Among some food fascists, cocktails are derided as palate killers and thus deemed uncouth. I’ve always found such positions a touch, well, stupid, partly because I love bourbon, especially before beef, and partly because booze can be such a very good friend to chefs of a certain aptitude.
Witness the man at the table yonder on the patio of Vida Loca: To judge by the way he treats his date, whose existence he barely seems aware of, the guy’s a crab. But he’s happy about his caipirinha, the classic Brazilian cocktail composed of Cachaca, sugar, and lime, and, after downing a few, he perks up considerably. He indulges in an assortment of other exotic cocktails (“What else you got?” he keeps asking his waiter) before his steak arrives, after which he inquires about the farofa, or yuca flour, riding on his plate—the contents of which he devours as if he’s spent the day splitting logs. Far from sober—but not yet slobbering—and a full octave more cheerful than when he arrived, the man gushes, upon signing his credit card slip, “That was the best meal I’ve ever had.”
The moral of this story is that the steak may have benefited as much from those cocktails as the guy who drank them. The hard drinker and I ordered the same thing, a “special Brazilian cut” of rump steak tossed in sea salt. After just a few beers, the meat’s imperfections aren’t lost on me. By steak standards, it seems fairly priced at under 15 bucks. The problem is that the chewy, scantly seasoned, supremely unjuicy beef doesn’t meet any of the standards by which one would normally judge a steak. If the jazzbos churning out Latin grooves inside were taking requests, I’d ask if they were down with old-school punk: “I Wanna Be Sedated.”
The meal is neither an aberration nor a clear sign of things to come, because at Vida Loca, the quality of the food seems almost spiritually linked to the quality of the moment: There’s no question I would have looked at that rump cut more fondly had I lived la vida loca myself, and, on most nights, this is the place to do just that. The restaurant’s location has served as a Brazilian outpost before, and the new owners seem to get the drill. On one night, a bossa nova balladeer makes good on what the restaurant’s name seems to promise: His voice is sexy without being too throaty or overbearing, making it a fine foil for food that could be described in roughly the same way.
Brazilian food is somehow both totally unknown and easily familiar; most Americans couldn’t guess what would be on a menu like Loca’s, yet it contains few things that a typical diner hasn’t seen before. Loca’s appetizers, which run from deep-fried yuca to beef carpaccio, offer a good primer on a cuisine that’s Latin American by nature of its geography and European thanks mostly to a strong Portuguese influence.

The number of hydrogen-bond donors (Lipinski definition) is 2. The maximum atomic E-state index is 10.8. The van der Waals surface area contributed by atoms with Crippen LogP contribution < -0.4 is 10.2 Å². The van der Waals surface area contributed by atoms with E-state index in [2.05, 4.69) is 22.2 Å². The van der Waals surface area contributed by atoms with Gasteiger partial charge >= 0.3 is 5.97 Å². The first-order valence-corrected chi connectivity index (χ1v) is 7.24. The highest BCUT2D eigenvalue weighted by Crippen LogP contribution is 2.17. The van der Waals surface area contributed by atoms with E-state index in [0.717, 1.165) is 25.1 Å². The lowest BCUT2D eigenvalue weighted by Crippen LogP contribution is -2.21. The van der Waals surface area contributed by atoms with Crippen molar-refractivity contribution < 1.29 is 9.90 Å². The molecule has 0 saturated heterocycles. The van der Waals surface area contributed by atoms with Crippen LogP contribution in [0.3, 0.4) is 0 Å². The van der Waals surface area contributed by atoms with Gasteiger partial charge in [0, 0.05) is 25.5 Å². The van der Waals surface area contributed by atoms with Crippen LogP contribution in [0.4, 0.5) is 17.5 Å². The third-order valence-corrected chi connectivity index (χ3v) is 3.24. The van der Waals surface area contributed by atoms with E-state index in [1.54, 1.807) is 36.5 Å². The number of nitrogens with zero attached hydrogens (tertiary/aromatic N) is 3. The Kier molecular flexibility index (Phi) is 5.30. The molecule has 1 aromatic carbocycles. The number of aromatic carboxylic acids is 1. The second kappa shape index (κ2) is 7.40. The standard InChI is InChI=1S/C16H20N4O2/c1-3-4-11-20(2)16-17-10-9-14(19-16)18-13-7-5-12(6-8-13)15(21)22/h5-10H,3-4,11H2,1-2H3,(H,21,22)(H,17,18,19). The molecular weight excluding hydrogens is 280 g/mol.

Nothing is so exotic as to be an acquired taste; casquinha de siri is the funkiest starter of the lot, and it’s basically really good crab dip flavored with palm oil and coconut milk. Risole are not unlike the chicken croquettes you’d find at a tapas bar—breaded, creamy inside, and flavored with a bit of sherry vinegar. The watercress sauce bathing steamed mussels doesn’t do much for the mussels, which are a touch skunky. But the dish’s big clay pot breeds camaraderie as everyone around it dunks bread into the green juice sloshing around inside.
Entrees are only slightly more ambitious, although with many priced in the high teens, it’s hard not to wish that the main attractions offered a little more in the way of razzmatazz. Given that Loca’s owners also operate the Dancing Crab next door, it’s not entirely surprising that the seafood entrees are the only ones that seem worthy of the cocktails that come before them. Deep-fried shrimp rolled in coconut are a plain and simple seasonal classic dish, sweet and crisp and flanked by grill-striped hunks of pineapple. Another shrimp dish, this one involving a thick, spicy puree of shrimp and nuts, is less approachable but equally delicious. If you arrive at the restaurant hoping to try something new, ignore the broiled salmon. There’s nothing really wrong with it, but the wilted-spinach-and-salmon combination strikes me as only slightly less familiar than mashed potatoes with garlic.
It wouldn’t be total hyperbole to equate Vida Loca with someone who’s trying to kick smoking by feasting on chocolate; its ever-changing moods reflect off the plate. On a balmy, rowdy Friday, I don’t give my mercilessly dry chicken dish much thought. The guy at the bar’s a mensch (“Grab a stool!”), and the cocktails flow well enough that grousing about wrinkly peas and limp fried potatoes seems a little priggish. But on a deafeningly dead Tuesday night, when my only company’s an insipid New York steak—a piece of meat I’m inclined to douse in a fiery pepper sauce that makes everything it touches taste only of it—I’m tempted to cry about the injustice of it all. I order another drink instead.
Vida Loca, 4615 Wisconsin Ave. NW, (202) 537-3200.
One reader who loves Japanese food but can’t understand raw fish (“I’m human!”) is heavily into Miso So, which looks like a sushi bar but doesn’t serve sushi. The grilled skewers are uniformly decent—and the calamari-stuffed salmon skewer is better than that—but if I return, I’ll be thinking about the beef short ribs, sticky with teriyaki goo and plump with soft, stringy meat. As for the no-raw-fish rule, the diner to my left can’t help but ask a staffer, “Are you guys allergic or something?”
Miso So, 7929 Norfolk Ave., Bethesda, (301) 656-9225. —Brett Anderson
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